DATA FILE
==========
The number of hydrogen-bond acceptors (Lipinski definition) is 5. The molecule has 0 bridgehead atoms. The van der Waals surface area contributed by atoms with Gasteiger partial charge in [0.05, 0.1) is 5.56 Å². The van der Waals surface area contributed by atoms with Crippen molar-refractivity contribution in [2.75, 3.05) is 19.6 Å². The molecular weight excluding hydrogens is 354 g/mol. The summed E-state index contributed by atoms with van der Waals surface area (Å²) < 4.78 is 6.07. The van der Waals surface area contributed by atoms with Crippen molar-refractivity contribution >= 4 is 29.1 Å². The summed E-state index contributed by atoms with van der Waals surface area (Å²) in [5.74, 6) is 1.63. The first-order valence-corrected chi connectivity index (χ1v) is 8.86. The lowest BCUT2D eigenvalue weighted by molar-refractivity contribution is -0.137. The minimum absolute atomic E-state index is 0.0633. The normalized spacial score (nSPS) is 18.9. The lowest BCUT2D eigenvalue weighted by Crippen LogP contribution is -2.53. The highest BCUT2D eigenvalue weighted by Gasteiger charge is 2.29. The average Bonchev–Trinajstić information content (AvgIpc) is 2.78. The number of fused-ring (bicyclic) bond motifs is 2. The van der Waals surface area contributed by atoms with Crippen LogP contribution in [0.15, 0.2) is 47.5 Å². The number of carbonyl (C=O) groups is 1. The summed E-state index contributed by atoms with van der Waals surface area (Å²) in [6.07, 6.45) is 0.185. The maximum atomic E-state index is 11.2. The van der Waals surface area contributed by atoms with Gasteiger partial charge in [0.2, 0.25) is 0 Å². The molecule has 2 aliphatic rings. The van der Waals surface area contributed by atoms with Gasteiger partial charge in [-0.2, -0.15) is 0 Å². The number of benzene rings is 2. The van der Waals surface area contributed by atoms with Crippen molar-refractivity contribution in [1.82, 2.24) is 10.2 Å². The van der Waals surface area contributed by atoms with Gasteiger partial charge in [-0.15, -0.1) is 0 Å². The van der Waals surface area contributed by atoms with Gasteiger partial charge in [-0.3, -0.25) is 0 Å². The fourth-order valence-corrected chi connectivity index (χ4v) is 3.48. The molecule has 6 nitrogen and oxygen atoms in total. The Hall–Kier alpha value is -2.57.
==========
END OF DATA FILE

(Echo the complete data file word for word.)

The number of hydrogen-bond acceptors (Lipinski definition) is 5. The molecule has 0 bridgehead atoms. The van der Waals surface area contributed by atoms with Gasteiger partial charge in [0.05, 0.1) is 5.56 Å². The van der Waals surface area contributed by atoms with Crippen molar-refractivity contribution in [2.75, 3.05) is 19.6 Å². The molecular weight excluding hydrogens is 354 g/mol. The summed E-state index contributed by atoms with van der Waals surface area (Å²) < 4.78 is 6.07. The van der Waals surface area contributed by atoms with Crippen molar-refractivity contribution >= 4 is 29.1 Å². The summed E-state index contributed by atoms with van der Waals surface area (Å²) in [5.74, 6) is 1.63. The first-order valence-corrected chi connectivity index (χ1v) is 8.86. The lowest BCUT2D eigenvalue weighted by molar-refractivity contribution is -0.137. The minimum absolute atomic E-state index is 0.0633. The normalized spacial score (nSPS) is 18.9. The lowest BCUT2D eigenvalue weighted by Crippen LogP contribution is -2.53. The highest BCUT2D eigenvalue weighted by Gasteiger charge is 2.29. The average Bonchev–Trinajstić information content (AvgIpc) is 2.78. The number of fused-ring (bicyclic) bond motifs is 2. The van der Waals surface area contributed by atoms with Crippen LogP contribution in [0.15, 0.2) is 47.5 Å². The number of carbonyl (C=O) groups is 1. The summed E-state index contributed by atoms with van der Waals surface area (Å²) in [6.07, 6.45) is 0.185. The maximum atomic E-state index is 11.2. The van der Waals surface area contributed by atoms with Gasteiger partial charge in [0.2, 0.25) is 0 Å². The molecule has 2 aliphatic rings. The van der Waals surface area contributed by atoms with Gasteiger partial charge in [-0.2, -0.15) is 0 Å². The number of benzene rings is 2. The van der Waals surface area contributed by atoms with Crippen molar-refractivity contribution in [1.82, 2.24) is 10.2 Å². The van der Waals surface area contributed by atoms with Gasteiger partial charge in [-0.15, -0.1) is 0 Å². The van der Waals surface area contributed by atoms with Gasteiger partial charge in [-0.3, -0.25) is 0 Å². The fourth-order valence-corrected chi connectivity index (χ4v) is 3.48. The molecule has 6 nitrogen and oxygen atoms in total. The Hall–Kier alpha value is -2.57.